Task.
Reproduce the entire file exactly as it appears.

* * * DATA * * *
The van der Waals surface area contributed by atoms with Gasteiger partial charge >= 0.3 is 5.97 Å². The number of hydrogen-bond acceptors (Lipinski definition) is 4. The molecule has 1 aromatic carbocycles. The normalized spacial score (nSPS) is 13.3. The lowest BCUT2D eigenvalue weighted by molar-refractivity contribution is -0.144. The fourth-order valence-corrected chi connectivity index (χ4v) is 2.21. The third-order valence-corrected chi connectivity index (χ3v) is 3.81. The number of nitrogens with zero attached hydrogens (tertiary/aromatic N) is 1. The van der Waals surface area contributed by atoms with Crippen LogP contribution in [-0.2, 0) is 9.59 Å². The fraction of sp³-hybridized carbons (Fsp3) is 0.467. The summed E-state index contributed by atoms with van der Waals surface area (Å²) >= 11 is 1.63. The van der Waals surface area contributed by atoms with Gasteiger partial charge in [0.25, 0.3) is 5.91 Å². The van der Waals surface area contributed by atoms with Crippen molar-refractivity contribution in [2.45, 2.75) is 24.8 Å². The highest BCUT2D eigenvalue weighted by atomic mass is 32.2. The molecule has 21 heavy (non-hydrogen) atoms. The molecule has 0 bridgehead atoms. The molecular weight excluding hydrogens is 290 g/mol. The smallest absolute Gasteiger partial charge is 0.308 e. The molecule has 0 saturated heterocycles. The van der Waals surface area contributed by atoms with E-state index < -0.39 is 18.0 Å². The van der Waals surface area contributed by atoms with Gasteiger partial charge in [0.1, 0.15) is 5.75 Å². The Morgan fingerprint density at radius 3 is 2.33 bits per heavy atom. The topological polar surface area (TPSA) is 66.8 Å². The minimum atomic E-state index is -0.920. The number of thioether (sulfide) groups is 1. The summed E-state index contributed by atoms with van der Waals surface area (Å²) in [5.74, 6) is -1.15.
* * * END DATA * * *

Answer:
The van der Waals surface area contributed by atoms with Gasteiger partial charge >= 0.3 is 5.97 Å². The number of hydrogen-bond acceptors (Lipinski definition) is 4. The molecule has 1 aromatic carbocycles. The normalized spacial score (nSPS) is 13.3. The lowest BCUT2D eigenvalue weighted by molar-refractivity contribution is -0.144. The fourth-order valence-corrected chi connectivity index (χ4v) is 2.21. The third-order valence-corrected chi connectivity index (χ3v) is 3.81. The number of nitrogens with zero attached hydrogens (tertiary/aromatic N) is 1. The van der Waals surface area contributed by atoms with Crippen LogP contribution in [-0.2, 0) is 9.59 Å². The fraction of sp³-hybridized carbons (Fsp3) is 0.467. The summed E-state index contributed by atoms with van der Waals surface area (Å²) >= 11 is 1.63. The van der Waals surface area contributed by atoms with Gasteiger partial charge in [0.25, 0.3) is 5.91 Å². The van der Waals surface area contributed by atoms with Crippen molar-refractivity contribution in [2.45, 2.75) is 24.8 Å². The highest BCUT2D eigenvalue weighted by atomic mass is 32.2. The molecule has 21 heavy (non-hydrogen) atoms. The molecule has 0 bridgehead atoms. The molecular weight excluding hydrogens is 290 g/mol. The smallest absolute Gasteiger partial charge is 0.308 e. The molecule has 0 saturated heterocycles. The van der Waals surface area contributed by atoms with E-state index < -0.39 is 18.0 Å². The van der Waals surface area contributed by atoms with Gasteiger partial charge in [0.1, 0.15) is 5.75 Å². The Morgan fingerprint density at radius 3 is 2.33 bits per heavy atom. The topological polar surface area (TPSA) is 66.8 Å². The minimum atomic E-state index is -0.920. The number of thioether (sulfide) groups is 1. The summed E-state index contributed by atoms with van der Waals surface area (Å²) in [5.74, 6) is -1.15.